Anglo Irish Bank said that it has shrank its net loss in the first half of this year, as it hopes to complete the sale of its U.S. loan portfolio, and eventually wind down, Reuters reported. The bank – which faced a slew of scandals during the property crisis – plans to wind down by 2020. Blackstone Group and distressed debt and equity investor Lone Star Funds are among the bidders for the bank’s U.S. commercial real estate loan portfolio, valued at around $9.5 billion.
(Reuters) – Anglo Irish Bank dramatically shrank its net loss in the first half of the year and said on Friday it hoped to complete the sale of its U.S. loan portfolio in the coming months, as it works towards an eventual closure.
Anglo Irish posted a net loss of 105 million euros ($150.7 million) for January through June, a fraction of the 17.65 billion euros loss generated in 2010, a national record, after the company shifted tens of billions of euros of risky property loans off its books.
Anglo Irish’s provisions for the first half reached 778 million euros compared with 4.85 billion a year ago and 7.8 billion at the end of December.
Anglo Irish, once the darling of Ireland’s financial sector, became the poster child for the reckless lending that fuelled the country’s property boom and forced the government into an EU-IMF bailout last year.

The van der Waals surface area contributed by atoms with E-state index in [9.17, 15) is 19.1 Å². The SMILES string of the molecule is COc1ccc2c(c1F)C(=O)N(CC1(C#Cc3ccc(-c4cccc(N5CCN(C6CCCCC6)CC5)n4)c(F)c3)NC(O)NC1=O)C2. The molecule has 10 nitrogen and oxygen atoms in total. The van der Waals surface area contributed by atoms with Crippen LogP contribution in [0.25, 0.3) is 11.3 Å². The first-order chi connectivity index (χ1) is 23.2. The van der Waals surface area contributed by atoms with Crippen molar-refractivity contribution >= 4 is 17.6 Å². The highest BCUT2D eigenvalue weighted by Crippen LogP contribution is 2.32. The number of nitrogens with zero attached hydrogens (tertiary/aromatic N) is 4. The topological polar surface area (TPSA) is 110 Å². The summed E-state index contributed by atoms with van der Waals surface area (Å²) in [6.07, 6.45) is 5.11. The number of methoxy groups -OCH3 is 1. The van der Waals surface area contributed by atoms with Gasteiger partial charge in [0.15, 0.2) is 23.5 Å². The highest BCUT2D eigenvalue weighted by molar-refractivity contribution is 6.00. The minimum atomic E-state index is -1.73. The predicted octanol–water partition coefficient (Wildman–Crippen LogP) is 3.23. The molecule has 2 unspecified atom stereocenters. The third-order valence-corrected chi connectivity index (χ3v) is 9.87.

The bank’s management, overhauled after a slew of scandals, aims to have the lender closed by 2020 after winding down or selling its loan portfolios in the United States and Britain.
“The work completed by those in the bank, in conjunction with the authorities, since nationalisation has paved the way for an orderly and effective work-out in the best interests of the Irish taxpayer,” Chief Executive Mike Aynsley said in a statement.
“This reflects a major shift in focus for the organisation from being a high-octane lender to an effective asset manager of portfolio sales and redemptions. This will remain our priority.”
The group said it expected the sale of its U.S. commercial real estate loan portfolio, valued at around $9.5 billion, to be completed in the coming months.
Second-round bids for the portfolio — the largest to come up for sale in the United States in recent years — were due on Tuesday.
Private equity group Blackstone Group LP and distressed debt and equity investor Lone Star Funds are among the bidders for the portfolio, sources have told Reuters. ($1 = 0.697 Euros) (Reporting by Carmel Crimmins; Editing by David Holmes)